From an upcoming episode of Stereoactive Presents...

Since we’re recording this a couple of months after the film’s release and even longer since it first began playing at festivals and reviews of it started coming out, it may be worth mentioning that there seem to be a lot of critics who do not like Saltburn. In fact, I pretty much avoided watching the film until now because so many critics I follow had so little good to say about it. 

So, perhaps my low expectations played a part in this, but I found it mostly pretty compelling to watch. I mean, it’s pure pop melodrama trash playing at being deep and sophisticated, and I think another couple of passes on the screenplay may have leveled it up from that to either the true satire or social commentary it strives to be – something more along the lines of The Talented Mr. Ripley, The Rules of the Game, Gosford Park, A Place in the Sun, or something more recent like Parasite. But the talent and craft brought to the film from other quarters certainly elevate it into something more than it would be otherwise.

Barry Keoghan not only swings for the fences as the class interloper at the heart of the film, but he also more than proves his ability to lead a high profile movie with a top notch cast. And whether some of his choices pull you in or make you cringe, it’s impossible to deny his commitment to his character and the themes of the film.

For his part, between this and Sofia Coppola’s Priscilla, Jacob Elordi is fast becoming an actor whose presence in a project is going to make me more interested in checking it out. That said, I do wish he had more to do at times in Saltburn – especially after his character, Felix, first shows Keoghan’s Oliver around the estate and introduces him to the other residents, then seems to melt into the background or wholly disappear for quite some time.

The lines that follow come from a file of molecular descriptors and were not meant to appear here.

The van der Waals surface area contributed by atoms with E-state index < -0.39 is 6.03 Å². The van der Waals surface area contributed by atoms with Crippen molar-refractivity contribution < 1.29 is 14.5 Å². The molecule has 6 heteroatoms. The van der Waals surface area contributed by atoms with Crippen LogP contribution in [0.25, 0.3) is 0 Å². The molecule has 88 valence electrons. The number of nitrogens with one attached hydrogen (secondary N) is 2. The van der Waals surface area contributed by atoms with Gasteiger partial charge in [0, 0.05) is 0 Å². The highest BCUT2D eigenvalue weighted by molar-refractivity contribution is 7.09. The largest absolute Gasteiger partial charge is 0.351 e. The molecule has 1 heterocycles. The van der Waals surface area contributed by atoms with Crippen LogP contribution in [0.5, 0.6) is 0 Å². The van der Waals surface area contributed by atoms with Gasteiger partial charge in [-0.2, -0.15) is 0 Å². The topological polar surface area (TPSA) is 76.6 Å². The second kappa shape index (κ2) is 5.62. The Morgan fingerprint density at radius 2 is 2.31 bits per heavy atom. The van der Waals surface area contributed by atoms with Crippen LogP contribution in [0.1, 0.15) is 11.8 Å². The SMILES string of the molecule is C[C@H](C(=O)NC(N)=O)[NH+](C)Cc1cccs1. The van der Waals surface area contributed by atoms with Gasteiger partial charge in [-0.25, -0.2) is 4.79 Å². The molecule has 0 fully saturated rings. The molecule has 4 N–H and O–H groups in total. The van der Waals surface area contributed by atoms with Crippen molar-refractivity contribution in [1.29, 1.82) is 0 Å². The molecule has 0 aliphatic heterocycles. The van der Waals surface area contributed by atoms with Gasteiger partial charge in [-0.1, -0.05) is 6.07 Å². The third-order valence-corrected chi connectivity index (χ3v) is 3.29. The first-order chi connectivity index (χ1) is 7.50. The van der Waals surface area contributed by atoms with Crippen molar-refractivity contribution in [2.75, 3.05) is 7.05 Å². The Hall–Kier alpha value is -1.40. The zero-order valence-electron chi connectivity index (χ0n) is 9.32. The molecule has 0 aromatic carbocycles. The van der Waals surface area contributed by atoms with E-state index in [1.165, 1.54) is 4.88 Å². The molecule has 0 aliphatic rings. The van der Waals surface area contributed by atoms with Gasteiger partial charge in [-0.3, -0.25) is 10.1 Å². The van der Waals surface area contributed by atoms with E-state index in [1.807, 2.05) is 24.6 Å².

Richard E. Grant and Rosamund Pike, as Felix’s staggeringly British parents, are both bright spots when the film allows them space to shine and Archie Madekwe, as Felix’s cousin Farleigh, certainly does all he can to make his character as unlikable as the script requires.

Add to all that, the striking visuals delivered by the cinematography and production design, and I’m honestly more excited now to see director Emerald Fennell’s next film, than I was after I had mixed feelings about her last one, Promising Young Woman.

Mean Girls

Hey look, the daughter from The Nice Guys is now in Mean Girls! I wouldn't say I exactly went in with low expectations – maybe more like no expectations? I suppose I'm always going to be at least a bit skeptical when something is a remake of a remake... or more specifically, an adaptation of an adaptation of an adaptation. But honestly, I had a lot of fun!

Dumb Money

On one hand, I'm glad this movie about a guy who upset Wall Street from his basement while eating chicken "tendies," drinking beer, and wearing a bandana and shirt with a bunch of kitties on it didn't go full Big Short. But on the other hand, I think Craig Gillespie's depiction/interpretation of recent history didn't quite live up to how he handled less recent history in I, Tonya and Pam & Tommy. Somehow he managed to thread the needle of those two stories more satisfyingly than he did this one. Still, worth a watch if you were on the outside of the whole GameStop stock thing back in the earlier days of the pandemic and are curious to know a bit more about it.

Little Women

Dear fellow-90s kids,

Please do not come at me, but Greta Gerwig's 2019 version of this is better.


The Equalizer + The Equalizer 2

I had Covid the first week of the year and these were both available on streaming as I was quarantined from the rest of my family/home. Also, I'd heard it said on several podcasts that these movies are, to paraphrase, "actually pretty good."

The first one is okay. Nothing special, really. But the second one is utter trash, and not in a good way. I was honestly starting to get angry the more I watched it, it was so f**ing nonsensical. But hey, I had Covid, and I kept hearing the recent third film is good, so I thought I needed to finish the second.

Reader, let me tell you, I finished the second, then got bored trying to watch the third and still have not finished it weeks later.

But hey, I'm glad Denzel is getting that $$$$$$$$$$$$. And some people like these, so what do I know?